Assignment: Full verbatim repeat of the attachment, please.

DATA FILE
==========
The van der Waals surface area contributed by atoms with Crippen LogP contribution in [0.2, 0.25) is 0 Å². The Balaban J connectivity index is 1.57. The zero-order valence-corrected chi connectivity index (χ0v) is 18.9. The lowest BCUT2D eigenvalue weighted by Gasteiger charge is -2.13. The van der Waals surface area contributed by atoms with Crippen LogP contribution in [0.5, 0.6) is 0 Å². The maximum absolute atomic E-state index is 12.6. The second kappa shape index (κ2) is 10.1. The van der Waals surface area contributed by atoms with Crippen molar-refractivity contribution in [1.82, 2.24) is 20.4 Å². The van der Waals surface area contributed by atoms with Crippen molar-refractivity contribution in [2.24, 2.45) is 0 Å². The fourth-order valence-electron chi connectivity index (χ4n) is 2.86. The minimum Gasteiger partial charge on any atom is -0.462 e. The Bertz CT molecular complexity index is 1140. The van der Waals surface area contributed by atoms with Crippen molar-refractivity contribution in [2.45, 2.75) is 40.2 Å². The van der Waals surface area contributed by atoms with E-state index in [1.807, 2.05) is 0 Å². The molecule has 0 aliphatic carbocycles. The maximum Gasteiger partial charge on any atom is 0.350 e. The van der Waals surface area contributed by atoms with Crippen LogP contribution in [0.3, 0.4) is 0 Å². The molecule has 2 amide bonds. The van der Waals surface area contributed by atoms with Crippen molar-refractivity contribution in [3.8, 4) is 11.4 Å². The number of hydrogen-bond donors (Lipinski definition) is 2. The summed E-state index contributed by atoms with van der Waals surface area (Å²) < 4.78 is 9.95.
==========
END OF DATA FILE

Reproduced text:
The van der Waals surface area contributed by atoms with Crippen LogP contribution in [0.2, 0.25) is 0 Å². The Balaban J connectivity index is 1.57. The zero-order valence-corrected chi connectivity index (χ0v) is 18.9. The lowest BCUT2D eigenvalue weighted by Gasteiger charge is -2.13. The van der Waals surface area contributed by atoms with Crippen LogP contribution in [0.5, 0.6) is 0 Å². The maximum absolute atomic E-state index is 12.6. The second kappa shape index (κ2) is 10.1. The van der Waals surface area contributed by atoms with Crippen molar-refractivity contribution in [1.82, 2.24) is 20.4 Å². The van der Waals surface area contributed by atoms with Crippen molar-refractivity contribution in [2.24, 2.45) is 0 Å². The fourth-order valence-electron chi connectivity index (χ4n) is 2.86. The minimum Gasteiger partial charge on any atom is -0.462 e. The Bertz CT molecular complexity index is 1140. The van der Waals surface area contributed by atoms with Crippen molar-refractivity contribution in [2.45, 2.75) is 40.2 Å². The van der Waals surface area contributed by atoms with E-state index in [1.807, 2.05) is 0 Å². The molecule has 0 aliphatic carbocycles. The maximum Gasteiger partial charge on any atom is 0.350 e. The van der Waals surface area contributed by atoms with Crippen LogP contribution in [0.3, 0.4) is 0 Å². The molecule has 2 amide bonds. The van der Waals surface area contributed by atoms with Crippen molar-refractivity contribution in [3.8, 4) is 11.4 Å². The number of hydrogen-bond donors (Lipinski definition) is 2. The summed E-state index contributed by atoms with van der Waals surface area (Å²) < 4.78 is 9.95.